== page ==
Colorado Governor Polis Releases Roadmap to Make College More Affordable
Plan outlines more than a dozen strategies to contain costs and support student success
DENVER — Governor Jared Polis and the Colorado Department of Higher Education (CDHE) were joined by college and university presidents from across the state as they released a plan to make college more affordable at Community College of Denver today.
The Roadmap to Containing College Costs and Making College Affordable outlines near, medium- and long-term strategies to contain costs and put higher education in reach for all Coloradans. Among the 18 solutions, the state suggests improving access to concurrent enrollment, providing debt relief for students, and lowering health care costs.
“We know that when Coloradans have more access to affordable educational opportunities, they thrive, and the benefits ripple across our state and help our economy,” said Gov. Jared Polis. “This roadmap lays out ways we can lower costs while maintaining high standards. We must work together to help bring down college and community college costs, encourage innovation, and support the next generation of students.”
To help implement the plan, the Colorado Commission on Higher Education established a cost containment subcommittee led by Commissioners Sarah Kendall Hughes and Charlotte Olena, who were appointed by Gov. Polis this July.
Colorado is already making progress on several short-term steps, especially the adoption of Open Educational Resources. A $550,000 CDHE grant program designed to scale these free or low-cost teaching and learning materials on campuses is expected to yield savings nearly seven times greater than the initial investment.
“Over the past decade, our institutions have stepped up with innovative solutions to support our students,” said Dr. Angie Paccione, executive director of CDHE. “Their creativity certainly informed this plan, and we look forward to working with higher education leaders to maximize state investment going forward.”
Fort Lewis College, a public four-year institution in Durango, recently launched the new affordability program FLC Tuition Promise. Colorado residents whose family income is $60,000 or less are eligible to attend FLC tuition-free for four years if pursuing their first bachelor’s degree.
“Fort Lewis College is dedicated to providing affordable degrees for residents and will continue to innovate with solutions, like the FLC Tuition Promise, that best serve the students of Colorado,” said Tom Stritikus, president of FLC. “Our strategies for access, fiscal sustainability, and student success align with the State’s, and we’re ready to move the needle for higher education in Colorado.”
Rep. Julie McCluskie, D-Dillon and Sen. Paul Lundeen, R-Monument were also on hand for the announcement.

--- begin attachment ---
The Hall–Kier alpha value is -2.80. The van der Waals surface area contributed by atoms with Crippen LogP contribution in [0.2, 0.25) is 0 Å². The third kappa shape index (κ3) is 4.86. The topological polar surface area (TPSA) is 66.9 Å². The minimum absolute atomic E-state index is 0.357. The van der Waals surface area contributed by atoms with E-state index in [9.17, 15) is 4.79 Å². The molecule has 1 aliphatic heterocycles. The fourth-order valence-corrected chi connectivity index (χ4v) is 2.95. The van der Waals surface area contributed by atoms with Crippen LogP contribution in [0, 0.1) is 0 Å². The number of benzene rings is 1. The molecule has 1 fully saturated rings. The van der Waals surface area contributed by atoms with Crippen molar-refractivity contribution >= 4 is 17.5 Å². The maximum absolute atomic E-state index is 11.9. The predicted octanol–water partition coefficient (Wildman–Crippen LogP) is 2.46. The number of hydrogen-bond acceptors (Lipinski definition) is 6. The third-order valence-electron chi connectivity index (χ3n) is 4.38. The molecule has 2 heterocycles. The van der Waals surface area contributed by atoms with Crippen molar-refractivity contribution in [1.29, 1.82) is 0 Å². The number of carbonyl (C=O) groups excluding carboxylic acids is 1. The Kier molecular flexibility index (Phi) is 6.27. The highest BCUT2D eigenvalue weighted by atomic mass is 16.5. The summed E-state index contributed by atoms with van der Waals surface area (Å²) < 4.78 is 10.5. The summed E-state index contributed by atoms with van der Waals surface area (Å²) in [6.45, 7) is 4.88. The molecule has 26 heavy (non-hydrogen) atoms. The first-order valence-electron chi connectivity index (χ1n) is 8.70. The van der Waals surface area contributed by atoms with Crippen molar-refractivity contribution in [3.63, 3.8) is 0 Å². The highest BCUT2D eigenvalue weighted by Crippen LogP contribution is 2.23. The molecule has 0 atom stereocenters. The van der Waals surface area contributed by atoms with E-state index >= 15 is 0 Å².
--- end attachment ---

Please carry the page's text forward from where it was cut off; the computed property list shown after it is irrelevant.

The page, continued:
Improving access to education and training is especially urgent for Colorado’s economy, which boasts some of the most advanced workforce needs in the country. About 75 percent of all Colorado jobs and 97 percent of top ones—those that pay a living wage and have high growth rates—require a postsecondary credential. To help meet these industry demands, CDHE aims to reach 66 percent educational attainment by 2025, up from 56.9 percent currently.
“Every college and university in Colorado—research universities, state colleges, community colleges and technical colleges—is committed to affordable access to an education that helps the student attain their goals. Governor Polis’ roadmap shares that same goal—access to excellence—and that goal has been a part of his personal commitment to education for as long as I’ve worked with him,” said. Dr. Tony Frank, chancellor of the Colorado State University System. “It’s a goal all of us in higher education share because we know education changes lives and improves the society we all share.”
The roadmap follows the release of CDHE’s first return on investment report, Colorado Rises: Maximizing Value for Students and Our State, which found that graduates of Colorado institutions fair better economically than those without a postsecondary credential. A decade out, alumni take home a median income of $50,000, $54,000 and $60,000 for certificate, associate and bachelor’s degrees, respectively, with the highest earnings in certain science, technology, math and engineering fields.
About the Colorado Department of Higher Education
Working with the Colorado Commission on Higher Education, we support students, advocate, and develop policies to maximize higher education opportunities for all. The Department believes every Coloradan should have an education beyond high school to pursue their dreams and improve our communities. Read the CDHE master plan Colorado Rises.